(2003) dir. Andrew Stanton, Lee Unkrich
We watched Finding Nemo with our 2 year old son. This is the first feature film that we had ever attempted to watch with him, though I had showed a fair amount of Hayao Miyazaki’s My Neighbor Totoro (1988) to him once.
Watching a film like this with a child that young certainly puts a different spin on it. You don’t realize how frightening and intense the emotions and moments are to a child until you are really tuned into these considerations for one in your care (though many people probably still don’t stop to think at that point). This film was far more intense than any other show that he had seen thusfar. He kept telling us how it was scary, and there were a lot of moments at which I can see that. It is funny how desensitized adults are to intense emotions like this in this film because I had any number of people tell me that it was not too scary for a little kid. Probably a couple of years ago, I might have had a similar reaction.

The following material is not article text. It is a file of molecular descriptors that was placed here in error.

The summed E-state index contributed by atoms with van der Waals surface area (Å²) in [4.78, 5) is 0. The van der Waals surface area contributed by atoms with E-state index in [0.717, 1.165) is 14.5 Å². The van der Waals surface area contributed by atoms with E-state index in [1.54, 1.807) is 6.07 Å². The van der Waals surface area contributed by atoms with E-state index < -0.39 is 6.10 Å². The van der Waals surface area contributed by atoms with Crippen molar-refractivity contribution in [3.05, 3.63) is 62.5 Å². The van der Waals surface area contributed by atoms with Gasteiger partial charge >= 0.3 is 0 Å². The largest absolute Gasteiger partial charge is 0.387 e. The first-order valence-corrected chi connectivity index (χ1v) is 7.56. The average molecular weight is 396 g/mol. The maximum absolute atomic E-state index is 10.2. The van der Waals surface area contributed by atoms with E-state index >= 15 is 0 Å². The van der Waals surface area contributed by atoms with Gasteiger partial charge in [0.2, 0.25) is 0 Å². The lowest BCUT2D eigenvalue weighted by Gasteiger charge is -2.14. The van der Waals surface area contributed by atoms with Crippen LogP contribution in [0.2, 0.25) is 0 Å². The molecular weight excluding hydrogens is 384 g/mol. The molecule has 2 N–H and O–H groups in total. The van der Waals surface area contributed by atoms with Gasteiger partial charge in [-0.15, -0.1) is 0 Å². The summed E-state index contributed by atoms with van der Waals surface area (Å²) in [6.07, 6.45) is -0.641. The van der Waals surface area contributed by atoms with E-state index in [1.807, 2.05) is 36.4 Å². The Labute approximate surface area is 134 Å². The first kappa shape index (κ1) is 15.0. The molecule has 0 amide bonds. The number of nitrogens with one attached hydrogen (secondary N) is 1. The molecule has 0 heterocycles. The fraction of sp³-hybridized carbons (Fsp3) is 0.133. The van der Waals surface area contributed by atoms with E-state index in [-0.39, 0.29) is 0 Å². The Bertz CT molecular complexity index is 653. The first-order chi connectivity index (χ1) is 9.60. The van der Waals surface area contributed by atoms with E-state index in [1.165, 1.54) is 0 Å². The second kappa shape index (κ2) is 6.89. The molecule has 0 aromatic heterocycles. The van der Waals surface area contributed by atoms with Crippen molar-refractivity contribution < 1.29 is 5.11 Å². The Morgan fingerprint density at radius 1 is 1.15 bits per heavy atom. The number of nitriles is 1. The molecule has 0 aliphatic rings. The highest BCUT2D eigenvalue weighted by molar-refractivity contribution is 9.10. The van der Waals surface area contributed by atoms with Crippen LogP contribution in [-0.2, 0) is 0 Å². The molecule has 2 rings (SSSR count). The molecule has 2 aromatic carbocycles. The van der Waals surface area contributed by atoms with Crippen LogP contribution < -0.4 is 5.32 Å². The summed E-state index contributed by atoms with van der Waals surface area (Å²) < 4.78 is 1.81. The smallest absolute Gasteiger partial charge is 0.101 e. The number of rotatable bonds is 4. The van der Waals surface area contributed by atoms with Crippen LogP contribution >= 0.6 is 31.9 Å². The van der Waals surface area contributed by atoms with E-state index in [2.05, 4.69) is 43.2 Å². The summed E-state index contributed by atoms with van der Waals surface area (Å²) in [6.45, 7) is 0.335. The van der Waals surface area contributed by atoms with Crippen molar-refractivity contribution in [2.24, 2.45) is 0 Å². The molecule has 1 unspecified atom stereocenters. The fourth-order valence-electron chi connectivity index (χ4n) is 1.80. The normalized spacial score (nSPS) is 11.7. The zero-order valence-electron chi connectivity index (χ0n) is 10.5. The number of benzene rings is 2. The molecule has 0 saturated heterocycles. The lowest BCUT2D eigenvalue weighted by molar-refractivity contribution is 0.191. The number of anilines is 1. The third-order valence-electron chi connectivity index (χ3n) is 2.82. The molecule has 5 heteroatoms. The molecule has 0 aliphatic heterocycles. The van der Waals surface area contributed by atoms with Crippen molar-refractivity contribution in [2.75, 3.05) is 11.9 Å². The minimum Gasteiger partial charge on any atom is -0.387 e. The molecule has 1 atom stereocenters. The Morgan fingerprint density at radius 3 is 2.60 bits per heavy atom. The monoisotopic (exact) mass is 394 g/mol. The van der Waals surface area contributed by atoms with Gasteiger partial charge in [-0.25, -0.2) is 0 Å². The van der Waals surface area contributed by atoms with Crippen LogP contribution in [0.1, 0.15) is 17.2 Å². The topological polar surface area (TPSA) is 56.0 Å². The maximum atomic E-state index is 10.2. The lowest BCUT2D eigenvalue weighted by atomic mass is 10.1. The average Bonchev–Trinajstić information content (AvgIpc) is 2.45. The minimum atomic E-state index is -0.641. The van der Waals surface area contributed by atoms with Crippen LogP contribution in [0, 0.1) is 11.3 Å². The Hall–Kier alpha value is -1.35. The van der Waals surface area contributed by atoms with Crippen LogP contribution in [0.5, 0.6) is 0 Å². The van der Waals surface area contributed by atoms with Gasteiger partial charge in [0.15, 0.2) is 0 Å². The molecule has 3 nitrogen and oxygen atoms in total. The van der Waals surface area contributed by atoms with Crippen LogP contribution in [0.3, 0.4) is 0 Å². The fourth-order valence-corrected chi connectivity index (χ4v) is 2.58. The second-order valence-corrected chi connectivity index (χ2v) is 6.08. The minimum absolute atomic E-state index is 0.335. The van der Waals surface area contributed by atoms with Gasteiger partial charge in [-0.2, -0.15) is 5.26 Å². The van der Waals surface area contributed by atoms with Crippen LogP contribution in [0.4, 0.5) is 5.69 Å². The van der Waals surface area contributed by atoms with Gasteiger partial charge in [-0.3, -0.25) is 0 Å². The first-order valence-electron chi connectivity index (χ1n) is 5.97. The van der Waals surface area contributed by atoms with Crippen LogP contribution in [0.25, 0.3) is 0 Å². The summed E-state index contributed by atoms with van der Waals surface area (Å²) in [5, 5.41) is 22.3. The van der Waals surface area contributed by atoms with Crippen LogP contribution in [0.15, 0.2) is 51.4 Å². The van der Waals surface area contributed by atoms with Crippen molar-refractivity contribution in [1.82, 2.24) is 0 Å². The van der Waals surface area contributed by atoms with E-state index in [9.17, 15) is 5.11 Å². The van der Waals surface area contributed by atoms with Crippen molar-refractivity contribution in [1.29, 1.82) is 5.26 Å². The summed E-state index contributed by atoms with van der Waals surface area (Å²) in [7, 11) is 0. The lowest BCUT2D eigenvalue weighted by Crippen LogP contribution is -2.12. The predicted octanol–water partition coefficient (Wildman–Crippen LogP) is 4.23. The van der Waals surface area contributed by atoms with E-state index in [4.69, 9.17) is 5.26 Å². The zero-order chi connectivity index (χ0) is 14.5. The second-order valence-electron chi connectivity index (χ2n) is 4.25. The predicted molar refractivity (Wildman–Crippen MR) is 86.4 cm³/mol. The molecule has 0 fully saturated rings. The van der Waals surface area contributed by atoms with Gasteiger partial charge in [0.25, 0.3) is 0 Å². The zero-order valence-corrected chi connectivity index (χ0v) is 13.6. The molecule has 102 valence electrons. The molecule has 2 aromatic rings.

For my money, though, Finding Nemo was easily the most visually beautiful Pixar film thusfar. The underwater and above water universe that the film depicts is lush and detailed and fantastic. Pixar is miles ahead of other digital feature animation houses in their ability to craft such amazing characterization and backgrounds. And, on the whole, I would add storytelling to that list as well. That said, I thought that this story was a little more tear-jerky and Disneyified than their other films to date.
This is one film that I wish that I had seen on the big screen. It still retained a lot of its beauty in its transfer to DVD, but it was clearly something to be enjoyed in a larger format.
In the end, the film made a strong impression on my son. I don’t know whether he liked it or was just scared by it.